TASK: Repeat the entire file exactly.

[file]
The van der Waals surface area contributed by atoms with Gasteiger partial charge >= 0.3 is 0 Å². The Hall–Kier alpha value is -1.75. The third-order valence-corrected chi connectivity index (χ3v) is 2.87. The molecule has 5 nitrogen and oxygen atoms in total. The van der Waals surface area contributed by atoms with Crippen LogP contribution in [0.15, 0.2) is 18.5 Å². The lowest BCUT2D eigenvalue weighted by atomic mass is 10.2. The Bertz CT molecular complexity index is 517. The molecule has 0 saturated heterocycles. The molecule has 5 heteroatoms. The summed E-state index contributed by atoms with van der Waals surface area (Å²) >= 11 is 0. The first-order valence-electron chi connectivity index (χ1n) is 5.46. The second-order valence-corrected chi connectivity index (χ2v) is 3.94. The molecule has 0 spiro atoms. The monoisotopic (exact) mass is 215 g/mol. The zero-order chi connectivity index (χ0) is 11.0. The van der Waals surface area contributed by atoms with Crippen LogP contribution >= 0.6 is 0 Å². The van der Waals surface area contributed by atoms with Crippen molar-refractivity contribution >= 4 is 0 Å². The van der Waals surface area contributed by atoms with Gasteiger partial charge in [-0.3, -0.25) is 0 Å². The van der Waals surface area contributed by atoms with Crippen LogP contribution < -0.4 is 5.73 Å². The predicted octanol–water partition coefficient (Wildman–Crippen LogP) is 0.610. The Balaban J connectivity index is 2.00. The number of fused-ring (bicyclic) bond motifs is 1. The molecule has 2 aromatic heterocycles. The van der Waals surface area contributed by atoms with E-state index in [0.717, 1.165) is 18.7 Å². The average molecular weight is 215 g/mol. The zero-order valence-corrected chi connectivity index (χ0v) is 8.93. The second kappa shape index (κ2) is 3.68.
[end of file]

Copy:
The van der Waals surface area contributed by atoms with Gasteiger partial charge >= 0.3 is 0 Å². The Hall–Kier alpha value is -1.75. The third-order valence-corrected chi connectivity index (χ3v) is 2.87. The molecule has 5 nitrogen and oxygen atoms in total. The van der Waals surface area contributed by atoms with Crippen LogP contribution in [0.15, 0.2) is 18.5 Å². The lowest BCUT2D eigenvalue weighted by atomic mass is 10.2. The Bertz CT molecular complexity index is 517. The molecule has 0 saturated heterocycles. The molecule has 5 heteroatoms. The summed E-state index contributed by atoms with van der Waals surface area (Å²) >= 11 is 0. The first-order valence-electron chi connectivity index (χ1n) is 5.46. The second-order valence-corrected chi connectivity index (χ2v) is 3.94. The molecule has 0 spiro atoms. The monoisotopic (exact) mass is 215 g/mol. The zero-order chi connectivity index (χ0) is 11.0. The van der Waals surface area contributed by atoms with Crippen LogP contribution >= 0.6 is 0 Å². The van der Waals surface area contributed by atoms with Crippen molar-refractivity contribution >= 4 is 0 Å². The van der Waals surface area contributed by atoms with Gasteiger partial charge in [-0.3, -0.25) is 0 Å². The van der Waals surface area contributed by atoms with Crippen LogP contribution < -0.4 is 5.73 Å². The predicted octanol–water partition coefficient (Wildman–Crippen LogP) is 0.610. The Balaban J connectivity index is 2.00. The number of fused-ring (bicyclic) bond motifs is 1. The molecule has 2 aromatic heterocycles. The van der Waals surface area contributed by atoms with E-state index in [0.717, 1.165) is 18.7 Å². The average molecular weight is 215 g/mol. The zero-order valence-corrected chi connectivity index (χ0v) is 8.93. The second kappa shape index (κ2) is 3.68.